Protasiewicz, Kelly square off in contentious Wisconsin Supreme Court debate
The candidates in Wisconsin's high-spending Supreme Court race will be back campaigning Wednesday after a bruising debate Tuesday at the State Bar of Wisconsin offices in Madison.
During the forum, Milwaukee County Judge Janet Protasiewicz and former Supreme Court Justice Daniel Kelly kept up their disagreements on abortion, political redistricting and criminal sentencing.
Statewide elections in Wisconsin tend to be close. But Republicans easily control some offices with district lines, such as the state's House delegation and Wisconsin Legislature. Protasiewicz, who is backed by liberals, says past redistricting rulings by the conservative-controlled Wisconsin Supreme Court are to blame.
"We know that something is wrong. We know that this 'least change rule' certainly inhibits people's ability to cast their vote in a vote that counts. We are a representative democracy. Just that. A representative democracy. Everybody's vote should count," Protasiewicz told the audience.
Kelly has conservative support. He says Protasiewicz is biased.
"She just told you. She's going to steal that legislative authority and use that in the courts. Fairness of the maps is a political question. Political questions belong in the Legislature. We all know that since grade school, with Schoolhouse Rock," Kelly said.
But the Wisconsin Supreme Court contest isn't an educational cartoon. Liberals in next month's election are trying to flip control of the court from 4-3 conservative after conservative Justice Patience Roggensack retires this summer.
So, Protasiewicz continues to promote what she believes is a winning issue with voters — support of abortion rights.
"My personal opinion is that it should be a woman's right to make a reproductive health decision, period," Protasiewicz said.
Protasiewicz acknowledges abortion rights organizations, including Planned Parenthood, have endorsed her. But she says she's made no promises on how she would rule, if as expected, a current legal challenge to Wisconsin's 1849 ban on almost all abortions goes before the State Supreme Court later this year. The Milwaukee County judge says Kelly has promised to back the values of Wisconsin Right to Life and other anti-abortion groups.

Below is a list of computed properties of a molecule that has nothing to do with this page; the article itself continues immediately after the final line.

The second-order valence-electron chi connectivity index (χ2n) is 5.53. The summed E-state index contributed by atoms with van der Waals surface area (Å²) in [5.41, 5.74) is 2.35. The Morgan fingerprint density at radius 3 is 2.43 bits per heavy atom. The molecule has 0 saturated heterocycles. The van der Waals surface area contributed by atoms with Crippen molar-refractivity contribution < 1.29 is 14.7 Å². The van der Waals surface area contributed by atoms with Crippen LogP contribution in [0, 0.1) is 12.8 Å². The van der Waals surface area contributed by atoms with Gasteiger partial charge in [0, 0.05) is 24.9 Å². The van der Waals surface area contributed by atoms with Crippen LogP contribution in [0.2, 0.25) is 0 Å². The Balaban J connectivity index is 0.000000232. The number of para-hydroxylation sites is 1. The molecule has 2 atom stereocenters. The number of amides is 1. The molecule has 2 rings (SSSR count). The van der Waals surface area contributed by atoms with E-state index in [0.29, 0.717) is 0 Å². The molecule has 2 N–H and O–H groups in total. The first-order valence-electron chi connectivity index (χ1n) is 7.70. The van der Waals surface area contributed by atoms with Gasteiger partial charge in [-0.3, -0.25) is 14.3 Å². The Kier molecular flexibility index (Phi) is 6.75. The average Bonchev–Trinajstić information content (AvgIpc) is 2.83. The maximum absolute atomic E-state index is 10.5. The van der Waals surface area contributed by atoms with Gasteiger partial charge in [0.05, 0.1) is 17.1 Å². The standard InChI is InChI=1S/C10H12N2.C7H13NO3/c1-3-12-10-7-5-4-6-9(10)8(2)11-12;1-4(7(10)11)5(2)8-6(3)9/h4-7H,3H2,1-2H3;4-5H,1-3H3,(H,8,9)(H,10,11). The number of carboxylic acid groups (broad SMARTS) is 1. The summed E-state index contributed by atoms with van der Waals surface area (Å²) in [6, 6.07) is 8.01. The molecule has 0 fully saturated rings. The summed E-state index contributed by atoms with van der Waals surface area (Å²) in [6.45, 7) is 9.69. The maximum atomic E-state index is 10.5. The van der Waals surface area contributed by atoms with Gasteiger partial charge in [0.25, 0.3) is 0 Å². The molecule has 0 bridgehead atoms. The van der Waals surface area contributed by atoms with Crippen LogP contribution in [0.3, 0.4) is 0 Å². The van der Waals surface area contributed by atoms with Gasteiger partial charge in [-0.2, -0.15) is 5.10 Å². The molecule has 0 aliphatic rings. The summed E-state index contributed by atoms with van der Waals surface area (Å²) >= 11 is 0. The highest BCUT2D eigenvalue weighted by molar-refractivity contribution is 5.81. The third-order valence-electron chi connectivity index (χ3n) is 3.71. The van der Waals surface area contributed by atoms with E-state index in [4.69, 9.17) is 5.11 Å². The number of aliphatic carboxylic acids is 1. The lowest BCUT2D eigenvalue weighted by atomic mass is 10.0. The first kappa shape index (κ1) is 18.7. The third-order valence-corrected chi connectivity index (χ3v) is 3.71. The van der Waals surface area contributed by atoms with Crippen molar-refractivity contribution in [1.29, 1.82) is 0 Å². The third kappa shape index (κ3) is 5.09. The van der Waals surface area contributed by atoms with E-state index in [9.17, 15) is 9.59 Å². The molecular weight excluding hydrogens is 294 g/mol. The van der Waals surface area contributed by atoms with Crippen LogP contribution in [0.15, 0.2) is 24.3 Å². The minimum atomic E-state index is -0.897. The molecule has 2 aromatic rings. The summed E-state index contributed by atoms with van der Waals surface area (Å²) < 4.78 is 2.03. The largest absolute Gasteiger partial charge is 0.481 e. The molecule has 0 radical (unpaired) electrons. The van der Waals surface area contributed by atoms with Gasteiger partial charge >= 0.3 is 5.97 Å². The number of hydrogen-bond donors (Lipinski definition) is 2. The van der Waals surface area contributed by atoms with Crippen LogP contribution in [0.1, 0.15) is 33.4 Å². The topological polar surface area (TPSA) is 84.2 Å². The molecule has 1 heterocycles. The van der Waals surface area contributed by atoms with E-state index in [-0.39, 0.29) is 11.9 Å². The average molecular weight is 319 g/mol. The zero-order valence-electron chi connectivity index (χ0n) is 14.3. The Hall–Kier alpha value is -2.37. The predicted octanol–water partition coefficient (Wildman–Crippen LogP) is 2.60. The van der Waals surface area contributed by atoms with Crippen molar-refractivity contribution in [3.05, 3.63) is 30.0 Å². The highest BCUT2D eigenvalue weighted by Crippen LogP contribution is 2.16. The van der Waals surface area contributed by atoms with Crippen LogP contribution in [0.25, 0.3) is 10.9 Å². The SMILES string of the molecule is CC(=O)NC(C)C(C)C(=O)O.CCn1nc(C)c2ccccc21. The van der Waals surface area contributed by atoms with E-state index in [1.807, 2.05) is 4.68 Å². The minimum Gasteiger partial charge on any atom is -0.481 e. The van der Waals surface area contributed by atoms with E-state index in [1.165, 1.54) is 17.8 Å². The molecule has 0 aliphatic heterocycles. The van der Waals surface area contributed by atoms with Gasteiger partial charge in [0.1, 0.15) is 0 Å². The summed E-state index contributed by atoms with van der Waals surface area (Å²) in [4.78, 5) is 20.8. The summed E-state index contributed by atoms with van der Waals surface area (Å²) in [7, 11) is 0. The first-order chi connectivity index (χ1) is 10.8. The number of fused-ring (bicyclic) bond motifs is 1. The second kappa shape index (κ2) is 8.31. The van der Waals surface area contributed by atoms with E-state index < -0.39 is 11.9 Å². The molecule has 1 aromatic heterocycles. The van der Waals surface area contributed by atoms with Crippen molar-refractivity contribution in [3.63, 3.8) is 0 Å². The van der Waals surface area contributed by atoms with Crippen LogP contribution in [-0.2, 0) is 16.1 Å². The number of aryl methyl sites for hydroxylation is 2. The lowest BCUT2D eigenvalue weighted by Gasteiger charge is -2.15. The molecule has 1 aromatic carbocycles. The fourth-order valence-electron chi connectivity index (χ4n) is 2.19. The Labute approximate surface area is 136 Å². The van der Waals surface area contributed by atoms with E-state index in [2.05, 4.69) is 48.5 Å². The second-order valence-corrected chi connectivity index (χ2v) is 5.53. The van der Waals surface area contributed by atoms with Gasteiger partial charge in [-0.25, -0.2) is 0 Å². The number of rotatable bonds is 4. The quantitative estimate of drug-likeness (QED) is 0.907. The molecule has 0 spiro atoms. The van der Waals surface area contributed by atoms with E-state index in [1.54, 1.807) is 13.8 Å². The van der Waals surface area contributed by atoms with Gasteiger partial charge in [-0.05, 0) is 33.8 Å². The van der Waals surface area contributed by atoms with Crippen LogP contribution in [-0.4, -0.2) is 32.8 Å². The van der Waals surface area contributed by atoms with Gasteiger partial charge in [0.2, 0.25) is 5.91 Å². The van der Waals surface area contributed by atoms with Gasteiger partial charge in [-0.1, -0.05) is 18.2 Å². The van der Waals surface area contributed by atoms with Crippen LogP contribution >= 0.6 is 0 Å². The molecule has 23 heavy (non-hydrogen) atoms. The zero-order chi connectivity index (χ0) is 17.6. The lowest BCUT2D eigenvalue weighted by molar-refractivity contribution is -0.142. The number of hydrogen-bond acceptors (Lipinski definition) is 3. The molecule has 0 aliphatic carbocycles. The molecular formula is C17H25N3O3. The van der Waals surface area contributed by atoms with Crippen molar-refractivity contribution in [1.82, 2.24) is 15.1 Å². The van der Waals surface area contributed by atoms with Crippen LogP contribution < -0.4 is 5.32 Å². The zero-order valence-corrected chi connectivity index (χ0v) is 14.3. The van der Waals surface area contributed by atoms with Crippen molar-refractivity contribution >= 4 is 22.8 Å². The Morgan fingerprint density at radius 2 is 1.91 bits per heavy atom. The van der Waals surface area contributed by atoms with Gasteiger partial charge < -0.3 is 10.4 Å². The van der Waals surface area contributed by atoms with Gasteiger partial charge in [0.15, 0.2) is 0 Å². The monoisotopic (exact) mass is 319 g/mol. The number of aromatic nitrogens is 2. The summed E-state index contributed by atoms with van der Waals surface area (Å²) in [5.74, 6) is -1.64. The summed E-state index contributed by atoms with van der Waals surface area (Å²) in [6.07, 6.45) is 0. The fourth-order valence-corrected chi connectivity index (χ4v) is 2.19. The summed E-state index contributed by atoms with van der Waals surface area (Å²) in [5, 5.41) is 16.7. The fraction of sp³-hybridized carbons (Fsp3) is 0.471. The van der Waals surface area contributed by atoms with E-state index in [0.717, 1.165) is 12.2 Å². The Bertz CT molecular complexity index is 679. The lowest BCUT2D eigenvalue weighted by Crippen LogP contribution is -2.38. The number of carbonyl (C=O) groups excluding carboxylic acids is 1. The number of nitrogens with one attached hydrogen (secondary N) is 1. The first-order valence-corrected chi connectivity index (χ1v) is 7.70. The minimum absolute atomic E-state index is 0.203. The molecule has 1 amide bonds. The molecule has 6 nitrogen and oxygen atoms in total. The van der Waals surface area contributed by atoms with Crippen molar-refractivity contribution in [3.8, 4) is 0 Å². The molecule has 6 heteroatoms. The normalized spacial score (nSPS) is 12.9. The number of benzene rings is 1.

But Kelly says that's no indication of how he would rule on the 1849 law.
"There is a misrepresentation by my opponent here about what it takes to get those endorsements. I had no conversation with those organizations about how I would rule on any issue, including the abortion issue," Kelly said.
Kelly spent most of the only scheduled debate of the Supreme Court general election attacking Protasiewicz's sentencing record on the Milwaukee County bench, citing the case of one man, "Who sexually assaulted a 13-year-old child, videoed himself doing it [and] posted it to Facebook, where it will live forever. Came to you (Protasiewicz) for sentencing. You said, 'no prison time,'" Kelly charged.
Protasiewicz says in her decade as a judge and 25 years before that as a Milwaukee County Assistant District Attorney, public safety has a been a top priority.
"I would not have been in homicide and sexual assault court for three years, if the parties, the people, the community and the rest of my colleagues thought I wasn't handing sufficient sentences to take care of our community," she said.
The website WisPolitics.com says $33 million has already been spent on the Wisconsin Supreme Court race. And there's still nearly two weeks before the election.
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